What started as a rumour has finally become reality with the news that President Jonathan has sent a bill to the National for a single tenure of six years for the President and Governors. I was not shocked by the news but certainly surprised especially when we are only two months into a 4-year mandate. A mandate that promised so much but now in danger of losing focus on the issues that really matter.
Tenure elongation is a phenomenon that has sadly become synonymous with African leaders and Nigerian leaders, past and present are major culprits. This has led me to ask what goes on in the mind of the black man, especially African leaders? Do they recognise they occupy a position that could transform lives rather than worry about the small matter of tenure? Do they really understand that the greatness of a leader is about how well and not how long they stay in office? Do they read history books, especially the legacy left by our very own Nelson Mandela? You would have imagined lessons would have been learnt judging by the fact it was not long ago former President Obasanjo failed in his attempt to get himself an illegal third term. But no, despite the fact there is a mountain of developmental issues to deal with, what seems to be more important is how long should politicians stay in office. However, we are now down this path once again, putting the cart before the horse. We have been told by the Presidential spokesman, Dr Reuben Abati, that if successful, this will take effect from 2015 and would not in any way benefit the president. Well if it won't benefit the president then surely it should not be a priority for us when there are more pressing issues to deal with, not least the current insecurity situation made worse by the Boko Haram crisis. The worry is that this will run and run for the life of this administration and rather than focus on developmental issues we will once again be bugged down discussing tenure elongation.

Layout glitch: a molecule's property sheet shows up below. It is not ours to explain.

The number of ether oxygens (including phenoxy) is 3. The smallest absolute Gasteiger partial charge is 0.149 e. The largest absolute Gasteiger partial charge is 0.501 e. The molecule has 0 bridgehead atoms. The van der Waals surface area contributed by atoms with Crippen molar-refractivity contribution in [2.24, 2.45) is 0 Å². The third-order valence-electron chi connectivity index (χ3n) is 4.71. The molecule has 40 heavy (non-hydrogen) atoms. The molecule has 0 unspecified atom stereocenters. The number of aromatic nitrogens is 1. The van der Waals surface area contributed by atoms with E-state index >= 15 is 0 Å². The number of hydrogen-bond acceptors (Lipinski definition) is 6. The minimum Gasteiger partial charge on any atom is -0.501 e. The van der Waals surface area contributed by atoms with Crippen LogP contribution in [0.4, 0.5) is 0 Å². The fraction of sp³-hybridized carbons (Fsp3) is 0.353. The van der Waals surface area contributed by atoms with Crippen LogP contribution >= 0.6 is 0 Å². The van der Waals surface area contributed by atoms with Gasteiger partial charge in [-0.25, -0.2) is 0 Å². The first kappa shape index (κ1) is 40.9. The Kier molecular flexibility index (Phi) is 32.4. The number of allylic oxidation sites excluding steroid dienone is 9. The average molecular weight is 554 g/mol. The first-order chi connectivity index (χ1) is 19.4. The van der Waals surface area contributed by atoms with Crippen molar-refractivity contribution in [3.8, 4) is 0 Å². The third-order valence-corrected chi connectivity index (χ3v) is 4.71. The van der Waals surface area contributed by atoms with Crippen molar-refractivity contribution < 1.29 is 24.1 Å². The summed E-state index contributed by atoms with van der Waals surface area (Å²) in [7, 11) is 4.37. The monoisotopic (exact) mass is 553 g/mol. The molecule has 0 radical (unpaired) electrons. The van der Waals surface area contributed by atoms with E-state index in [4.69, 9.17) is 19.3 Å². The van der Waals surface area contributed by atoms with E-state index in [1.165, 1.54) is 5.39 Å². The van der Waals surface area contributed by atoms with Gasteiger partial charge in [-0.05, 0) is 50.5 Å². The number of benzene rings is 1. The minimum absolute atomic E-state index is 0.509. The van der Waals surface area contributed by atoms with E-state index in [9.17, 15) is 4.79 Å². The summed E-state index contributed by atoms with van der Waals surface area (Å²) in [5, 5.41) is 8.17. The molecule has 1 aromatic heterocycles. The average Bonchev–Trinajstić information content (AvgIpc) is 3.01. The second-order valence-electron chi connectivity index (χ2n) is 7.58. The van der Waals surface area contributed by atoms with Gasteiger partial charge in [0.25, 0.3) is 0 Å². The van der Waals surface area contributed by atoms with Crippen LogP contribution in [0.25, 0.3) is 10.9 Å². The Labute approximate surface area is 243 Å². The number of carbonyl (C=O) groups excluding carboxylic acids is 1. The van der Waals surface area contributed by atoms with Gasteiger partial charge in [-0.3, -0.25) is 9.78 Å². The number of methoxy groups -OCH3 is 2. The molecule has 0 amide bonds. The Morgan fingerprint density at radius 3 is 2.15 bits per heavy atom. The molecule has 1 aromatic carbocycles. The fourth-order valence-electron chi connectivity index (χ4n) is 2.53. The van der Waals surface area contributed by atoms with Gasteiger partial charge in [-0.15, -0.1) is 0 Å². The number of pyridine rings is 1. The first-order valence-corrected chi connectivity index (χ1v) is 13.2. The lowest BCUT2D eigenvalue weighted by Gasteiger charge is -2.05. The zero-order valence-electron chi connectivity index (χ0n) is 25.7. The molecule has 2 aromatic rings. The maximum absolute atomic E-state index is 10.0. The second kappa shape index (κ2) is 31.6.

image source: http://openeuropeblog.blogspot.com/2010/06/cart-before-horse.html
I am not a lawyer but I know that the tenure of the president and governors is a constitutional provision which can only be changed by amending the constitution. So why send a bill to the National Assembly instead of request for a constitutional amendment? Or am I missing something here? Anyway, focus will now turn to the National Assembly and this will be the first real test for an assembly with two-thirds of whose members are new. I hope they do not waste too much time debating an issue which in my view serves only as an unwelcome distraction at a time when they should be carrying out their oversight functions of bringing sustainable development to a country that has stagnated for too long.
What this goes to show is that once again we have failed to learn from history and you wonder how we can make progress when we keep failing to look back to our past to inform our future. Nigerians are yet to know the policy thrust of the current government. Where do their immediate priorities lie? Is it in Education? Health? Public infrastructure, a combination of two or more? Nigerians have waited for too long for basic human needs and we need our leaders to get on with the difficult tasks ahead but a distraction like tenure elongation certainly won't help.
Image source: http://openeuropeblog.blogspot.com/2010/06/cart-before-horse.html